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Record attendance pace for PCC's African Film Festival
Photos and Story by James Hill
Last weekend, more than 1,000 people showed up for one or more of the various screenings and the symposium that occurred last weekend, bringing the total attendance to 2,200 after two weeks. According to organizers, a majority of these audience members were first-time attendees, drawn to this particular subject from Portland’s various Hispanic communities.
“Last week was a particularly special week for us at the festival,” said organizer Michael Dembrow. “It was the week of our special focus on the African legacy in Mexico. We had suspected that there would be local interest in this subject, but we weren’t sure, as it’s pretty new and specialized terrain. It was a great opportunity for them to learn about Africa, the festival and PCC.”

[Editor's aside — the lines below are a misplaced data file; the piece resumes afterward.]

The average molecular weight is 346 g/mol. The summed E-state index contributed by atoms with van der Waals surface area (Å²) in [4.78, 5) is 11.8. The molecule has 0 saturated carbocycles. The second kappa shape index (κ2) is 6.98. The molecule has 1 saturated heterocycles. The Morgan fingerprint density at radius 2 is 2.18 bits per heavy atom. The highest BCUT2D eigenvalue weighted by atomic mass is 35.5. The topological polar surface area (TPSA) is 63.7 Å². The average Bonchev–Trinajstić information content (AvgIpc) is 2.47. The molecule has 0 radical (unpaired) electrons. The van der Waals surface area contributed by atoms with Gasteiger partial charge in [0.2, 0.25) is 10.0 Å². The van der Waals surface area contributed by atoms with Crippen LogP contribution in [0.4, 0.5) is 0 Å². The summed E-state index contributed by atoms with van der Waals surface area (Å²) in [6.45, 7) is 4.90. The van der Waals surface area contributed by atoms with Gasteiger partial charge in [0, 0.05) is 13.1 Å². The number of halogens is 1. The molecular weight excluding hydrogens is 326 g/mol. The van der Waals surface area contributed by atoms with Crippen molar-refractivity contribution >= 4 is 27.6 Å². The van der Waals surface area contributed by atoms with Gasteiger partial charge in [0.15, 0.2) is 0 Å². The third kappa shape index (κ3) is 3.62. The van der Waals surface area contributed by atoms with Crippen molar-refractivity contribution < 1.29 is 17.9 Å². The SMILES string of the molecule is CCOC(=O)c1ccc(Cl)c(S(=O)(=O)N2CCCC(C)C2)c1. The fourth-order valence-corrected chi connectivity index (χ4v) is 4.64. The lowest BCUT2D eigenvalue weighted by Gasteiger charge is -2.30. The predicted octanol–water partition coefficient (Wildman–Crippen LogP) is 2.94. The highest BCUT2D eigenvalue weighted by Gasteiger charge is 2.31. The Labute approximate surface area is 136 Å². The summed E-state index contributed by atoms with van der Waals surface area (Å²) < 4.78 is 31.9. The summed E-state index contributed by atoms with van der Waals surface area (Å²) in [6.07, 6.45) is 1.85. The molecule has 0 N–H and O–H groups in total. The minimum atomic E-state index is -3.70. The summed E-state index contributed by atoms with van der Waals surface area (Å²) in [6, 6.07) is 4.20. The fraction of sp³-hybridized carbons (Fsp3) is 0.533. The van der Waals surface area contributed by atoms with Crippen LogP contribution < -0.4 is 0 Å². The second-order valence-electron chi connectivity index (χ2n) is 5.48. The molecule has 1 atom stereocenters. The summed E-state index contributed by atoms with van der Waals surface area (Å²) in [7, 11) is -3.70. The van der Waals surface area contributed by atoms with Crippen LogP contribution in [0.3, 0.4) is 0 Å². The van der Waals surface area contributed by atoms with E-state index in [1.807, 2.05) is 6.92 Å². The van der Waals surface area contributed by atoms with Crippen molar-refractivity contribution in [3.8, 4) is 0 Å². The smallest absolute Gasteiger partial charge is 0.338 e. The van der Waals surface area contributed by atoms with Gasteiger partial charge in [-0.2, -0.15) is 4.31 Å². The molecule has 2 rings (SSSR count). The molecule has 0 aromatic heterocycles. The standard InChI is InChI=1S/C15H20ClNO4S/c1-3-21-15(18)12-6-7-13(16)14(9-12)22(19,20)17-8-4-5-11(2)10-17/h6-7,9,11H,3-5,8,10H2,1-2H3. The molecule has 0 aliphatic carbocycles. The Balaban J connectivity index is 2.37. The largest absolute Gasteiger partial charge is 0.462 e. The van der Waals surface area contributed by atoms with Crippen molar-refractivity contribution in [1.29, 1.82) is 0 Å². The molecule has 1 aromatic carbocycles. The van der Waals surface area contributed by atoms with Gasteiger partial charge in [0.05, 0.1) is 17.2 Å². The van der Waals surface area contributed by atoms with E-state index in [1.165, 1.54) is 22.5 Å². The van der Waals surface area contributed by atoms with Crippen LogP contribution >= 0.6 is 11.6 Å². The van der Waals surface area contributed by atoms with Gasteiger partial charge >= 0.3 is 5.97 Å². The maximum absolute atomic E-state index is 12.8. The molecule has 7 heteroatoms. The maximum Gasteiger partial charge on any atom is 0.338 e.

Director Rafael Rebollar delighted the public with his energy and insight to the African influence in Mexico. Professor Maria Elisa Velasquez gave an overview of the history of the African influence in the country, and touched on ways in which that experience both paralleled and differed from the experience in the U.S. At the end of the symposium, about 25 people attended a community conversation on some of the identity issues faced by African-Americans and Latinos in Portland.
After the screening of the Cuban film “Maluala” on Saturday night, professors Ethan Johnson and Kofi Agorsah from Portland State University’s Black Studies helped attendees understand the wide range of fugitive slave communities in the Americas.
“This is another little-known subject, but an extremely important one,” Dembrow added. “Many of these communities are still intact, while others live on as powerful symbols of rejection and resistance (as well as cultural continuity).”
For information on this weekend’s films, visit the Cascade Festival of African Films Web site.